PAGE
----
The court then determined that, though the law did unfairly discriminate against those unable to die by their own hands, this was permitted under the Charter of Rights and Freedoms as something necessary in a free and democratic society. According to a Canadian government analysis of the written decisions of the court in this case, the majority invoked the “notwithstanding clause” of the Charter of Rights and Freedoms, and argued as follows:
To create an exception to the prohibition against assisted suicide for certain groups of persons would create an inequality and lend support to the notion that we are starting down the “slippery slope” toward full recognition of euthanasia. He considered the creation of safeguards to prevent abuse unsatisfactory and insufficient to calm fears of the likelihood of abuse.
Notice, again, reference to “fears of the likelihood of abuse.” Since there was not much evidence at the time regarding the effectiveness of safeguards in preventing abuse, Mr. Justice Sopinka, who wrote the majority decision, may be allowed some latitude with respect to the ability or inability to provide adequate safe-guards. This, however, should not be a default position, as it has almost universally become. The majority should have been required to educe adequate reasons for believing that such safeguards could not be provided.
It should, however, be noted that the issue of “the fears of the likelihood of abuse” will continue to be used, notwithstanding evidence to the contrary, no matter what safeguards are drafted. The religious will never let this particular issue go, and they will continue to stir up as much anxiety and fear amongst the general populace as possible in its efforts to see that assisted dying is not legalised. This is normal behaviour from the religious lobby, and it should no longer be taken seriously. That the Irish judges relied almost entirely on this religious argument is sufficient indication to demonstrate (to my satisfaction, at any rate) that the main opposition to the acceptance of Ms. Flemings plea was religious in orientation.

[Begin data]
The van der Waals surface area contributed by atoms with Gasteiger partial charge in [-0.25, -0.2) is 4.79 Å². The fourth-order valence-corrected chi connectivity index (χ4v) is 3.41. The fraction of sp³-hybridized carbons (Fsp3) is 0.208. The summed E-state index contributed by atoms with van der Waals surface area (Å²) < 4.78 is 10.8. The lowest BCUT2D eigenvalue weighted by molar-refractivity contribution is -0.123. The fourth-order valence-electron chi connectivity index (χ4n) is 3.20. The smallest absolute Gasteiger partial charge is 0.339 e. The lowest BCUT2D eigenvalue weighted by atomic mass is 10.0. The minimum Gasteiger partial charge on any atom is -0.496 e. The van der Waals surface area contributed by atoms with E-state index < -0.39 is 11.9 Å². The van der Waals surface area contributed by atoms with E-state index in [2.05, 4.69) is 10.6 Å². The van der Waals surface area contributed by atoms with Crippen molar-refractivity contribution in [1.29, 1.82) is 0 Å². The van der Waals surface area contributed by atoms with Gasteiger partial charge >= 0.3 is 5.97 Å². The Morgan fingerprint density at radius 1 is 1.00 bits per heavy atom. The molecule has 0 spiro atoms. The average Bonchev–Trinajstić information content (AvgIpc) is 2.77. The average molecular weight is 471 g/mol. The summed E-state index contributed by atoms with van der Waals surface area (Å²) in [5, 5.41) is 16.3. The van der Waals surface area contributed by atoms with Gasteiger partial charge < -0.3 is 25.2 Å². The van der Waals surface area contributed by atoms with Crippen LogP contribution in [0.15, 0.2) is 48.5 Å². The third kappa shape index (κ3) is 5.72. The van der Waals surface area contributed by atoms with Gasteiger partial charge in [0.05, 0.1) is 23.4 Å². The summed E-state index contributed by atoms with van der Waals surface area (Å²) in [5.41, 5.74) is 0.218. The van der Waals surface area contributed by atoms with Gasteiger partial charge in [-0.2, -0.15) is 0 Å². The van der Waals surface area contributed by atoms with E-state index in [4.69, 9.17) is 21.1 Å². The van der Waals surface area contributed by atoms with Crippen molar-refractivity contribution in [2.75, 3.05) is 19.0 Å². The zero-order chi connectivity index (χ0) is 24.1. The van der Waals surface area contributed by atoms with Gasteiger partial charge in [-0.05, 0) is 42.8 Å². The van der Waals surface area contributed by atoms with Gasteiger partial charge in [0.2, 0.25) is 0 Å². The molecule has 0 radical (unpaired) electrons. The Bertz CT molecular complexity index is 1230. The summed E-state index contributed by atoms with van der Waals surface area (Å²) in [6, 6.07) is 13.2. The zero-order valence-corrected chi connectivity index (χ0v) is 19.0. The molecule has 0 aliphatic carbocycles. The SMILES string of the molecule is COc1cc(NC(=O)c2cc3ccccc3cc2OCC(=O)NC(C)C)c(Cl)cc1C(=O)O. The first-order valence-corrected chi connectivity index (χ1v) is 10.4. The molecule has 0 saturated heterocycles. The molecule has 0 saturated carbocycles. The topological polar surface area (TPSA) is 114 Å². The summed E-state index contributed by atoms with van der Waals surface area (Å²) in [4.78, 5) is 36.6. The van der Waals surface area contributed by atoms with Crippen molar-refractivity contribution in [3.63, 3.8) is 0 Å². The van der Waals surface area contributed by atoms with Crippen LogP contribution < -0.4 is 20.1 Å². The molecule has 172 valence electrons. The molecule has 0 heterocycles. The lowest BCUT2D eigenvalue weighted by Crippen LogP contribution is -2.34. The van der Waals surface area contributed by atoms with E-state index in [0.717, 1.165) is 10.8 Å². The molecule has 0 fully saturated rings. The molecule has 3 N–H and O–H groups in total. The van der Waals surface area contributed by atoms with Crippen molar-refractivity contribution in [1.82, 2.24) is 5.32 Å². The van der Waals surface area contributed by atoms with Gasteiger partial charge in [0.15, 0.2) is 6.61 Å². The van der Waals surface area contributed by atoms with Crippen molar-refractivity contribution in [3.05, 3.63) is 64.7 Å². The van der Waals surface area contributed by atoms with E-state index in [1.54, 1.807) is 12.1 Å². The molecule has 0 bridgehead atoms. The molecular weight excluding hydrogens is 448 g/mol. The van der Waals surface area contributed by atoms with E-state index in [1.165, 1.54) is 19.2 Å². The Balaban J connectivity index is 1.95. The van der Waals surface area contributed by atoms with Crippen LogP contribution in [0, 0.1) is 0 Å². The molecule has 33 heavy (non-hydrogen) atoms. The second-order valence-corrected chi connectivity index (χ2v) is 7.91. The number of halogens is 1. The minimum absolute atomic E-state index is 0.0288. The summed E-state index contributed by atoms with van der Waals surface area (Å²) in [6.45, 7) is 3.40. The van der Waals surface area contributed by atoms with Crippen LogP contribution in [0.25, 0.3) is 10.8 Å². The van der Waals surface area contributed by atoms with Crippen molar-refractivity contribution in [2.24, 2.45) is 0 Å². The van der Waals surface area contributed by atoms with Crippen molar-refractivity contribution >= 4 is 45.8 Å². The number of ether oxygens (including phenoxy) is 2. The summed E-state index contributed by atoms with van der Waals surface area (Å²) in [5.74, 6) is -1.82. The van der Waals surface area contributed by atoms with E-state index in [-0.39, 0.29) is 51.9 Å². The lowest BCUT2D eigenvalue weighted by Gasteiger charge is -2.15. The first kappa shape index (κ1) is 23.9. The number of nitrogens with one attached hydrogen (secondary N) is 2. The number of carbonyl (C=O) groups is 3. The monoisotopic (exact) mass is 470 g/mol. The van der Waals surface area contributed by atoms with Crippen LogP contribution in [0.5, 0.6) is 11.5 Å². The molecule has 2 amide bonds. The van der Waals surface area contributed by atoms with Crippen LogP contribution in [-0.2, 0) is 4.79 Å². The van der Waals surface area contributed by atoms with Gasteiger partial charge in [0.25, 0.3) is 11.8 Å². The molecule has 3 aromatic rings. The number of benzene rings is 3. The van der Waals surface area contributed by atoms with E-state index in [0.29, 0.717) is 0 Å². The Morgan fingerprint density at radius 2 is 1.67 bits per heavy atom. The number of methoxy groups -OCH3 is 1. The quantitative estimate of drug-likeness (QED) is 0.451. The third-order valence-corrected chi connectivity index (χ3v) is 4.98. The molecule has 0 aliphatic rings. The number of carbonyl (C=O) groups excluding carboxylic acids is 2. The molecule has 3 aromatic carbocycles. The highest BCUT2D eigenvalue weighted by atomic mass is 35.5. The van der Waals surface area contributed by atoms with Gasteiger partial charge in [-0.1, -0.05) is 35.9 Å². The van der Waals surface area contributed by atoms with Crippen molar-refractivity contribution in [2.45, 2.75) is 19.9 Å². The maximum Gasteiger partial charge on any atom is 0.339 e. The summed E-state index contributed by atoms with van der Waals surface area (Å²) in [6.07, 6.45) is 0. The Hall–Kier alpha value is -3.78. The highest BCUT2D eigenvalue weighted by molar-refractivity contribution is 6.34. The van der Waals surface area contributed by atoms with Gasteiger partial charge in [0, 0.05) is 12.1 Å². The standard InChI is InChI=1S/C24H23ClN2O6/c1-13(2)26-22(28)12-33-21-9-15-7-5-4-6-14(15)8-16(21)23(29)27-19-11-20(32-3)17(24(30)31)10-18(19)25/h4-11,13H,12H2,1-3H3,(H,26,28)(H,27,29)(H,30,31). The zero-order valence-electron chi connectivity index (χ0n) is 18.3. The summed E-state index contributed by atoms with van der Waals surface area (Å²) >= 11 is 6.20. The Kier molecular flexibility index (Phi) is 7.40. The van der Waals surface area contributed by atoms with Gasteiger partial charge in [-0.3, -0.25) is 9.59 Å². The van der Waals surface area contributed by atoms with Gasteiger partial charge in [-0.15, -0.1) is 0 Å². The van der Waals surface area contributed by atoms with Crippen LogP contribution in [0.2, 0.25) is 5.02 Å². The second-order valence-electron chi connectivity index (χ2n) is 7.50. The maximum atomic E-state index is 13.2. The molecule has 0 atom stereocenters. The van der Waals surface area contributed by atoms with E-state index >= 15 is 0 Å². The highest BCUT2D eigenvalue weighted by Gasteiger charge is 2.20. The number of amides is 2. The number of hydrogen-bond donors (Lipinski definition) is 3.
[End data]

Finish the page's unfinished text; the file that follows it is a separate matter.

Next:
Judges must stop using religion as an excuse, and come to recognise that assisted dying is a fundamental issue of human rights. No state should have the right to prohibit assistance in dying for those who are competent to ask for such assistance, and whose suffering, in their opinion, has become intolerable. Governments really must come to recognise that forcing someone to live in conditions which they consider intolerable is equivalent to enslaving that person during the period of their enforced suffering. If governments can recognise that slavery should be prohibited, then they should be able to recognise that forcing a competent person to undergo intolerable suffering should also be prohibited, religious arguments notwithstanding. Religious believers must make up their own minds on this. Many of them, I think, are in favour of assisted dying. Justice will eventually come to the dying, despite the continuing religious death-cult filibuster designed to prevent its arrival.